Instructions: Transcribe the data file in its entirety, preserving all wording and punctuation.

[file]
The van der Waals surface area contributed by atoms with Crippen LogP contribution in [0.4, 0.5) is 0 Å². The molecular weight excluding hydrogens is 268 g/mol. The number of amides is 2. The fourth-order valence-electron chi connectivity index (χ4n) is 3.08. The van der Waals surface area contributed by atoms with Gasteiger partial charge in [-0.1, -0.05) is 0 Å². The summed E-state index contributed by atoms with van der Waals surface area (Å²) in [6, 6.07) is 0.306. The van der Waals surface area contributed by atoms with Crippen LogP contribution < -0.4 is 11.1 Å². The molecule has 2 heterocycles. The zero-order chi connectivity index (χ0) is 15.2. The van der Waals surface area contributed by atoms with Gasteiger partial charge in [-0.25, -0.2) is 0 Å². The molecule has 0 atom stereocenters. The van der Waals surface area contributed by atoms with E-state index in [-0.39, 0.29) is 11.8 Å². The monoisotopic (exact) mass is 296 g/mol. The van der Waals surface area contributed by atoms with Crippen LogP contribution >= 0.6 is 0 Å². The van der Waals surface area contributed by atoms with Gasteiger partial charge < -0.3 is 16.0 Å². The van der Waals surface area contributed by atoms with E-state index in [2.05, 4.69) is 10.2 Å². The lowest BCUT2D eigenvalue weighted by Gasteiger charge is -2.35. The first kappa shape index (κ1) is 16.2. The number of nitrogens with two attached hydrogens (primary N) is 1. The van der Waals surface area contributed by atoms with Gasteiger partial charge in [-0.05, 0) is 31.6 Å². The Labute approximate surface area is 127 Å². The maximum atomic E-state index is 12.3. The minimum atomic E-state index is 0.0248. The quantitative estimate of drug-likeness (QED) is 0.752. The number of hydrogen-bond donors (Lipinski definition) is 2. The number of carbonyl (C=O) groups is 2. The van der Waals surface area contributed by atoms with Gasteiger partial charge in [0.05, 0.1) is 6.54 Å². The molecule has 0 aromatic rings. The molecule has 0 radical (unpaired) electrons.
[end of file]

The van der Waals surface area contributed by atoms with Crippen LogP contribution in [0.4, 0.5) is 0 Å². The molecular weight excluding hydrogens is 268 g/mol. The number of amides is 2. The fourth-order valence-electron chi connectivity index (χ4n) is 3.08. The van der Waals surface area contributed by atoms with Gasteiger partial charge in [-0.1, -0.05) is 0 Å². The summed E-state index contributed by atoms with van der Waals surface area (Å²) in [6, 6.07) is 0.306. The van der Waals surface area contributed by atoms with Crippen LogP contribution < -0.4 is 11.1 Å². The molecule has 2 heterocycles. The zero-order chi connectivity index (χ0) is 15.2. The van der Waals surface area contributed by atoms with Gasteiger partial charge in [-0.25, -0.2) is 0 Å². The molecule has 0 atom stereocenters. The van der Waals surface area contributed by atoms with E-state index in [-0.39, 0.29) is 11.8 Å². The monoisotopic (exact) mass is 296 g/mol. The van der Waals surface area contributed by atoms with Crippen LogP contribution >= 0.6 is 0 Å². The van der Waals surface area contributed by atoms with Gasteiger partial charge < -0.3 is 16.0 Å². The van der Waals surface area contributed by atoms with E-state index in [2.05, 4.69) is 10.2 Å². The lowest BCUT2D eigenvalue weighted by Gasteiger charge is -2.35. The first kappa shape index (κ1) is 16.2. The number of nitrogens with two attached hydrogens (primary N) is 1. The van der Waals surface area contributed by atoms with Gasteiger partial charge in [-0.05, 0) is 31.6 Å². The Labute approximate surface area is 127 Å². The maximum atomic E-state index is 12.3. The minimum atomic E-state index is 0.0248. The quantitative estimate of drug-likeness (QED) is 0.752. The number of hydrogen-bond donors (Lipinski definition) is 2. The number of carbonyl (C=O) groups is 2. The van der Waals surface area contributed by atoms with Gasteiger partial charge in [0.05, 0.1) is 6.54 Å². The molecule has 0 aromatic rings. The molecule has 0 radical (unpaired) electrons.